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    Old 08-24-2005, 06:51 PM   #1
    dizzyblond
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    A question for Scott re Valium

    Scott,
    I thought you might be a good source for an on-going question/dilemma I'm facing. Any input would be appreciated. I mentioned in a previous posting the situation with my nightly dose of Restoril and the fact that I recently discovered that it is in the benzo family, my need to get off of it just in case it's interfering with my compensation process, etc. (In fact, you encouraged me not to panic, which is what I want to do!)

    I came across a website that suggests a gradual reduction of the Restoril while replacing it with a comparable dose of the longer-acting Valium, the theory being that it is easier on the body to wean off of the Valium because of its longer half life. It looks to be about a 17 week process, according to the schedule listed.

    I'm aware that titration is common in the UK, though not here in the states... your advice is appreciated! I tried to go off the Restoril cold turkey last week, but after two nights of only a couple hours of sleep (which equals horrendous vest. symptoms for me), I knew I just couldn't do it that way. I'm just now able to begin to get back to work and back to life, and I can't afford to "rock the vestibular boat" in such an extreme and difficult way.

    Thanks so much,
    Robin

     
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    Old 08-24-2005, 08:56 PM   #2
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    Re: A question for Scott re Valium

    Hi Robin,

    Really glad to see you taking this action to get off the benzos - especially for sleeping. I totally sympathise with the vestibular symptom increase when drugs are reduced too. While I haven't experienced this with a benzo, I have to be careful as I reduce the SSRI. Apprently Prozac is the way to go for people who experience a rough ride coming off SSRIs. They have a huge half-life. A review of the meds again first:

    Quote:
    Temazepam (Ristoril or Normison):

    Pharmacokinetic studies have shown that temazepam is well absorbed and has a relatively short elimination half-life of approximately 10 hours (half-life range 5 to 15 hours). Peak plasma levels of the drug occur 35 to 65 minutes after administration of the capsules and 30 to 120 minutes after administration of the tablets. With multiple dosing, steady state is obtained by the third day, and there is little or no accumulation of parent drug or metabolites.

    Diazepam (Valium):

    Pharmacokinetics - After oral administration the active ingredient of Valium is rapidly and completely absorbed from the gastrointestinal tract, peak plasma concentrations appearing 30 to 90 minutes after oral intake. The speed of onset after intramuscular administration is variable, depending on the muscle mass used and other factors. The plasma concentration time curve is biphasic, an initial rapid and extensive distribution phase with a half-life of up to three hours, followed by a prolonged terminal elimination phase (half-life 20 to 48 hours). The elimination half-life is 90 hours at age 80 and increased two to threefold in patients with cirrhosis.

    Clonazepam (Klonopin)

    Half-life - The calculated plasma elimination half-life in humans after oral doses of 1.5 to 2 mg varied from 22 to 54 hours.
    So to me it looks like using valium OR klonopin is an excellent plan and it's *definitely* really smart to pursue it as you are - that is, an incremental reduction over a few weeks. I've also heard many times that valium is the choice benzo for withdrawal (although it appears clonazepam is just as good). I'm not sure how easy this will be for you but take it really slowly and I reckon you should sort this out fine. In the meantime, why not look at other things you can add to make you feel relaxed in the evening before bed?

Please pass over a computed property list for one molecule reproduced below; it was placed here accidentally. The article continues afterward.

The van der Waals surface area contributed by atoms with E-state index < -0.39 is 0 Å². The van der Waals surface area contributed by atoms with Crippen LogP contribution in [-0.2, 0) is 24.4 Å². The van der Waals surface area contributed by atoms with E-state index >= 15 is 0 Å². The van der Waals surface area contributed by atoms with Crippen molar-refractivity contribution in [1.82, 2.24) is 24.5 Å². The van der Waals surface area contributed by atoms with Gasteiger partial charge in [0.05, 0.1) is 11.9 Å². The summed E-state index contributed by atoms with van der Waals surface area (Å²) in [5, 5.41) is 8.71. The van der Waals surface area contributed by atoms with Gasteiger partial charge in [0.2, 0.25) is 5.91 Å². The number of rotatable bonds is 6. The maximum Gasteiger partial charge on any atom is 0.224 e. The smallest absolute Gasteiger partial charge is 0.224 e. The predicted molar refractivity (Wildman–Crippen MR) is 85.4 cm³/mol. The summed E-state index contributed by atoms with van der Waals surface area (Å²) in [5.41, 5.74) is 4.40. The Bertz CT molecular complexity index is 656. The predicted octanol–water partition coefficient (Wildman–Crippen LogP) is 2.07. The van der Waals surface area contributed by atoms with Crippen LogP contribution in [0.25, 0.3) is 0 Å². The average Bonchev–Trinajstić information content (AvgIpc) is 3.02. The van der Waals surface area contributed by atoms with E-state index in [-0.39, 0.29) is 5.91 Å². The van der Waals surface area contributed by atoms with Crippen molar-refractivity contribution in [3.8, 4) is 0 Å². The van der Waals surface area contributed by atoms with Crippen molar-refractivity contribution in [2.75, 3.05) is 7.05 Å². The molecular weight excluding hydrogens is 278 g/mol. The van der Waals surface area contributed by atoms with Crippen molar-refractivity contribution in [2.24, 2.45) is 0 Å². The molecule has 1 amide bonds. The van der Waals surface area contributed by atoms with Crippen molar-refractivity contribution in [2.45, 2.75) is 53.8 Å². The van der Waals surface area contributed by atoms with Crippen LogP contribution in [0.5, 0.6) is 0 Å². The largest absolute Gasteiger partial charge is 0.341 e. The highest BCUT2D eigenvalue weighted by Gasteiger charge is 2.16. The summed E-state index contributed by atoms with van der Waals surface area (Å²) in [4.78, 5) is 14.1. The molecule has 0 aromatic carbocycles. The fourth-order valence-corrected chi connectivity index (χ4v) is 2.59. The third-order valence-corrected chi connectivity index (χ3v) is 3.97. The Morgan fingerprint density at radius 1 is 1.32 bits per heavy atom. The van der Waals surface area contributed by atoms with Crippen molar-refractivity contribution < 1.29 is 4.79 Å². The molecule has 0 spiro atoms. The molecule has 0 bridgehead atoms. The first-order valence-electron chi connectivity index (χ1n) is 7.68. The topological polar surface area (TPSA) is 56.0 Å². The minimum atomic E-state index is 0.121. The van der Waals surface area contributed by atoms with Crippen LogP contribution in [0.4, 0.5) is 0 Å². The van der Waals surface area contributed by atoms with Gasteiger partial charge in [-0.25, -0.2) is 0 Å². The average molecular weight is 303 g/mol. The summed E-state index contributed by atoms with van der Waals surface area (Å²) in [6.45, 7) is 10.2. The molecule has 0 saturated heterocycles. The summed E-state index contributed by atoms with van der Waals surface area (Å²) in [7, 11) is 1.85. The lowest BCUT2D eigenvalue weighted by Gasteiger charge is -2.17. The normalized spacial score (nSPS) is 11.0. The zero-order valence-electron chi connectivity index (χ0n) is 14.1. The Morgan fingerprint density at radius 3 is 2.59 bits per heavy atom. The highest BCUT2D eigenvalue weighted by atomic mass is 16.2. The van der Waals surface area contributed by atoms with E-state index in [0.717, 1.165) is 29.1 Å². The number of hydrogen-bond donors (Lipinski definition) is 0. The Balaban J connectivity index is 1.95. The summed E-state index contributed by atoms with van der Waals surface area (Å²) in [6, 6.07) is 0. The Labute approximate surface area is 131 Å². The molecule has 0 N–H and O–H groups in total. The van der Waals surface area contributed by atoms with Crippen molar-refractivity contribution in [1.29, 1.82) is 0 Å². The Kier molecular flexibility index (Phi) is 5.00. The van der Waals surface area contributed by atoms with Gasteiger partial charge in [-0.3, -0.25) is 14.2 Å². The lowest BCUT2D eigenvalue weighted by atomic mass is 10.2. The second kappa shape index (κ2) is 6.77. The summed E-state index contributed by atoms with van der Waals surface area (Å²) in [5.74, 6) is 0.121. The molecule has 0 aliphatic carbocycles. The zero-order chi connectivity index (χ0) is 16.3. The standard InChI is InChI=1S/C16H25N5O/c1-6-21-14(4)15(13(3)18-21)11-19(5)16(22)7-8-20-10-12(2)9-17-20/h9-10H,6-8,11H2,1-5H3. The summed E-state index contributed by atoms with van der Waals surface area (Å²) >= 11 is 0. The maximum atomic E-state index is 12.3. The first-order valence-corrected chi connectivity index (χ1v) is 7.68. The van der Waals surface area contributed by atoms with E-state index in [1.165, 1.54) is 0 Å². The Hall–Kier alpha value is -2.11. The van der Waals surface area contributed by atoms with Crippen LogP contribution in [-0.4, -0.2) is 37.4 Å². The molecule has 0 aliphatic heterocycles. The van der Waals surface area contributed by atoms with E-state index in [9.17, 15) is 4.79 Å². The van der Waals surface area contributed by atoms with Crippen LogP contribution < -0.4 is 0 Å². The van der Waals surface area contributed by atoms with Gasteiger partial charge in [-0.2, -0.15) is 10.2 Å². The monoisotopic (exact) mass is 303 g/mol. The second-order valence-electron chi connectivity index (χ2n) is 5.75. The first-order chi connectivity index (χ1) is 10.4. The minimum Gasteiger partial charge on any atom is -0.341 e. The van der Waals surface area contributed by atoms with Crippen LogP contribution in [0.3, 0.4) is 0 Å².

Try drinking chamomile tea before bed, no TV or PC just before bed, try Tai Chi or just sit quietly and silence your mind before crashing out for 20 minutes - or read a book. Apparently some good aerobic exercise 3-4 hours before bed is a good way to make you sleep well too.

    Also the following herbs work for sleep: passionflower, valerian, skullcap...etc. You can buy these in pill form or make a tea out of them before bed.

    If I don't do some or all of these things, it can mean a tougher night's sleep.

    edit: here's more info on benzos from Timothy Hain's site (the inner ear guru).
    Quote:
    Benzodiazepines are GABA modulators, acting centrally to suppress vestibular responses. In small doses, these drugs are extremely useful. Addiction, impaired memory, increased risk of falling, and impaired vestibular compensation are their main shortcomings. Lorazepam is a particularly useful agent because of its effectiveness and simple kinetics. Addiction, the biggest problem, can usually be avoided by keeping the dose to 0.5 mg BID or less. Similarly, low doses of diazepam (Valium) (2 mg) can be quite effective. Clonazepam (Klonopin), is as effective a vestibular suppressant as lorazepam (Ganaca et al, 2002). The author prefers to avoid use of alprazolam (Xanax) for vestibular suppression, because of the potential for a difficult withdrawal syndrome. Long acting benzodiazepines are not helpful for relief of vertigo.
    Let us know how it goes.

    Best....Scott

    Last edited by studyin; 08-25-2005 at 02:15 AM.

     
    Old 08-25-2005, 09:55 PM   #3
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    Re: A question for Scott re Valium

    Scott,
    Thanks so much for your input and all the excellent information. I've read Dr. Hain's site re: the 2 mg. of Valium being beneficial for some - do you think that at that low dose one can avoid the dependency possibility? I will definitely begin the withdrawal process as soon as I return from a trip out of town next week. I also appreciate your thoughts and ideas about getting a good night's sleep - some of them I've tried, as well as being careful to observe good "sleep hygiene." I have a long history of being a very poor sleeper, and the thought of returning to the sleep-deprived state that I've endured in the past is an awful prospect.... which brings me to one more question for you.